Or on cooking, “It’s a funny thing, but the less cooking you know how to do, the more competent you feel. It’s only when you know how to cook that it worries you when it goes wrong, because when you don’t know, you don’t know it’s gone wrong. The more experienced I got the more I worried. I soon realized when a dish wasn’t perfection. Not that I could have hoped to have a dish that was perfection at Lady Gibbons’ because even the best cook in the world can’t make a dish out of poor ingredients.”

The book is full of rich little nuggets like above that make this book a riot to read (but also full of human insight). And while reading the book, I noticed that my favorite dish was treated rather poorly. In pre-war times in the wealthy households that she worked in, mac and cheese was not held in high regard at all. Margaret describes how some of the households went through vast amounts of cream and meat and all sorts of good ingredients to make elaborate 12-course meals for their every dinner upstairs, while downstairs, the servants were fed far less scrumptious meals.

She says, “What we had at night were the left- overs of the day before or a macaroni cheese or welsh rarebit. It wasn’t Mrs. McIlroy’s fault [the cook], she wasn’t allowed to give us more. Some of the maids used to moan like mad and say they never got enough to eat. I didn’t moan, but I used to feel it wasn’t fair.“

What! My beloved mac and cheese snubbed by even the servants? But on second thought, considering we do all of our housework ourselves, I guess we are the servants of our household, and so it is fitting that we eat creamy and delicious poor man mac and cheese. 😉

If you, like me, accept humble fare instead of 12-course meals, I hope you’ll enjoy this lovely little dish. (And if you love books, check out Below Stairs ).

Goat Cheddar Cheese Sauce - Pour over noodles for mac and cheese OR over steamed vegetables. Yum! -- The Nourishing Gourmet

This creamy cheddar sauce is perfect not only noodles but also over steamed vegetables for a low-carb option (or just a very yummy vegetable side!). Try it with cauliflower!

Notes on the recipe:

  • I used the this gluten free pasta (they hold together well and taste great), but you can use whatever brand/kind you like. You can get them here on Amazon.
  • I didn’t use goat milk in this recipe to replace cow milk. Why? Goat milk tends to get more “goaty” in flavor when heated. I was nervous about using chicken broth as I was concerned it would be too thin, but it turned out great. I used store bought, and not homemade, but homemade would be even better.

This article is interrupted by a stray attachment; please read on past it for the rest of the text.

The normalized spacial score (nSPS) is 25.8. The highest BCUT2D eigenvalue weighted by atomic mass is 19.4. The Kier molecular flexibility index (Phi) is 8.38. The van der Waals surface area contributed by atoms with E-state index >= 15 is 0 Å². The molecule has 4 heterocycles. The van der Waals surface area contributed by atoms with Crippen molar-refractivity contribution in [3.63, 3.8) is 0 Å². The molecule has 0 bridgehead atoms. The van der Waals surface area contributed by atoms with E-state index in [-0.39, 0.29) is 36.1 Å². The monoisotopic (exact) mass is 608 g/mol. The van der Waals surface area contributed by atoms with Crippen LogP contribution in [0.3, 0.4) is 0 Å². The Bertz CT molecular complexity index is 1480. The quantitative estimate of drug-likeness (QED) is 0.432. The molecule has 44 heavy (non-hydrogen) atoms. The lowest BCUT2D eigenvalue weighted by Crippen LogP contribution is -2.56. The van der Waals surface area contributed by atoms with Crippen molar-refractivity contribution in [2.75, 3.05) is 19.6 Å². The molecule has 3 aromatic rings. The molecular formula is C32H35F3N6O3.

• You can make this into baked mac and cheese by putting the finished mac and cheese in a pan, and sprinkling with cheese and putting in a 350F oven for 20-25 minutes.
  • Make sure you use a mild cheese (not “goaty” cheddar) for this recipe.

Gluten-Free Goat Cheddar Mac and Cheese - Kid friendly, and NO cow dairy! -Creamy and delicious. - The Nourishing Gourmet

Other Recipes Based on Books:

Stove Top Goat Cheddar Mac and Cheese

Serves 4

Ingredients: 

  • 8 ounces of gluten free elbow noodles
  • 2 tablespoons butter of choice (Goat, sheep, or cow, if you can tolerate it) OR oil or fat of choice (you can try bacon grease too!)
  • 2 tablespoons tapioca flour (Or try arrowroot or organic corn starch)
  • 1 cup of chicken broth, homemade or store bought (made with real food ingredients)
  • 1 heaping teaspoon mustard powder
  • ½ pound of mild goat cheddar, grated
  • Unrefined salt
  • Pepper
  • Optional flavor addition: dried or fresh thyme, paprika, cayenne, fresh chives, diced cooked bacon

Directions:

1. Cook the noodles according to the packages instructions until JUST cooked (don’t overcook). Make sure you boil in salted water. Drain and rinse.

2. For the cheese sauce: In a large saucepan, melt the butter over medium heat, and whisk in the tapioca flour. Whisk for one to two minutes (don’t allow it to burn) and then slowly whisk in the broth. It should thicken almost immediately. Once it has thickened, add the goat cheddar, and stir until the goat cheddar has melted (about five minutes or so). Salt and pepper to taste. Add any flavor additions. The sauce should be on the verge of being too salty, as it will be diluted on the noodles.

3. Pour the noodles into the sauce, and gently fold into the cheese sauce. Serve right away and enjoy!

(To bake: Pour into a casserole dish, sprinkle with more cheddar cheese. Bake in a 350F oven for 20-25 minutes.)

Stove Top Goat Cheddar Mac and Cheese (Gluten Free)
 
 
Ingredients
  • 8 ounces of gluten free elbow noodles
  • 2 tablespoons butter of choice (Goat, sheep, or cow, if you can tolerate it) OR oil or fat of choice (you can try bacon grease too!)
  • 2 tablespoons tapioca flour (Or try arrowroot or organic corn starch)
  • 1 cup of chicken broth, homemade or store bought (made with real food ingredients)
  • 1 heaping teaspoon mustard powder
  • ½ pound of mild goat cheddar, grated
  • Unrefined salt
  • Pepper
  • Optional flavor addition: dried or fresh thyme, paprika, cayenne, fresh chives, diced cooked bacon
Instructions
  1. Cook the noodles according to the packages instructions until JUST cooked (don’t overcook). Make sure you boil in salted water. Drain and rinse.
  2. For the cheese sauce: In a large saucepan, melt the butter over medium heat, and whisk in the tapioca flour. Whisk for one to two minutes (don’t allow it to burn) and then slowly whisk in the broth. It should thicken almost immediately. Once it has thickened, add the goat cheddar, and stir until the goat cheddar has melted (about five minutes or so). Salt and pepper to taste. Add any flavor additions. The sauce should be on the verge of being too salty, as it will be diluted on the noodles.
  3. Pour the noodles into the sauce, and gently fold into the cheese sauce. Serve right away and enjoy!
  4. (To bake: Pour into a casserole dish, sprinkle with more cheddar cheese. Bake in a 350F oven for 20-25 minutes.)

 

Spaghetti Squash Pizza Pie

Spaghetti Squash Pizza Pie

By Andrea, from It Takes Time

With just four ingredients, you can create this kid-friendly real food Spaghetti Squash Pizza Pie for $10!